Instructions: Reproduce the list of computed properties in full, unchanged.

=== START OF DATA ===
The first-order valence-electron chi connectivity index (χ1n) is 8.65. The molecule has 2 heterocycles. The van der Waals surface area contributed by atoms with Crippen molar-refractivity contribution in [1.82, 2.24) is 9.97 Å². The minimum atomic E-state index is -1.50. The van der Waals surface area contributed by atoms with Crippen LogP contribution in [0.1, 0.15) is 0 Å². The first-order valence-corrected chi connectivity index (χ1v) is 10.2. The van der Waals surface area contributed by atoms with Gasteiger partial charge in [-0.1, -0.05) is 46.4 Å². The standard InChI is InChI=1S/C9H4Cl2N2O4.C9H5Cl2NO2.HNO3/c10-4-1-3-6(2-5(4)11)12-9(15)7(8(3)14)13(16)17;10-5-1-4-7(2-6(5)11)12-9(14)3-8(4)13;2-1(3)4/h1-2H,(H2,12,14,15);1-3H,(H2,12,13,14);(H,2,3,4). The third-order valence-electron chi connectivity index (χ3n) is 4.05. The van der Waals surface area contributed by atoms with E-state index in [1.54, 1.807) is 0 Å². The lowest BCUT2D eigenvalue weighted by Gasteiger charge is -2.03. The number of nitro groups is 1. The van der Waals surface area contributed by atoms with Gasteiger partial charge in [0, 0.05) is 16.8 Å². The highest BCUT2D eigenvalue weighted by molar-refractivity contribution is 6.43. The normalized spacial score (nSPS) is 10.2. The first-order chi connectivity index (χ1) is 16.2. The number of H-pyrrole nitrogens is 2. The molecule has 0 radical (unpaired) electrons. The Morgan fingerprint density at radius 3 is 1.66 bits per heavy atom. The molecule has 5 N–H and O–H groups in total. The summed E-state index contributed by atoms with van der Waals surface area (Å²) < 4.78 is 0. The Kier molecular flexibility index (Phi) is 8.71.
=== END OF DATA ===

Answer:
The first-order valence-electron chi connectivity index (χ1n) is 8.65. The molecule has 2 heterocycles. The van der Waals surface area contributed by atoms with Crippen molar-refractivity contribution in [1.82, 2.24) is 9.97 Å². The minimum atomic E-state index is -1.50. The van der Waals surface area contributed by atoms with Crippen LogP contribution in [0.1, 0.15) is 0 Å². The first-order valence-corrected chi connectivity index (χ1v) is 10.2. The van der Waals surface area contributed by atoms with Gasteiger partial charge in [-0.1, -0.05) is 46.4 Å². The standard InChI is InChI=1S/C9H4Cl2N2O4.C9H5Cl2NO2.HNO3/c10-4-1-3-6(2-5(4)11)12-9(15)7(8(3)14)13(16)17;10-5-1-4-7(2-6(5)11)12-9(14)3-8(4)13;2-1(3)4/h1-2H,(H2,12,14,15);1-3H,(H2,12,13,14);(H,2,3,4). The third-order valence-electron chi connectivity index (χ3n) is 4.05. The van der Waals surface area contributed by atoms with E-state index in [1.54, 1.807) is 0 Å². The lowest BCUT2D eigenvalue weighted by Gasteiger charge is -2.03. The number of nitro groups is 1. The van der Waals surface area contributed by atoms with Gasteiger partial charge in [0, 0.05) is 16.8 Å². The highest BCUT2D eigenvalue weighted by molar-refractivity contribution is 6.43. The normalized spacial score (nSPS) is 10.2. The first-order chi connectivity index (χ1) is 16.2. The number of H-pyrrole nitrogens is 2. The molecule has 0 radical (unpaired) electrons. The Morgan fingerprint density at radius 3 is 1.66 bits per heavy atom. The molecule has 5 N–H and O–H groups in total. The summed E-state index contributed by atoms with van der Waals surface area (Å²) < 4.78 is 0. The Kier molecular flexibility index (Phi) is 8.71.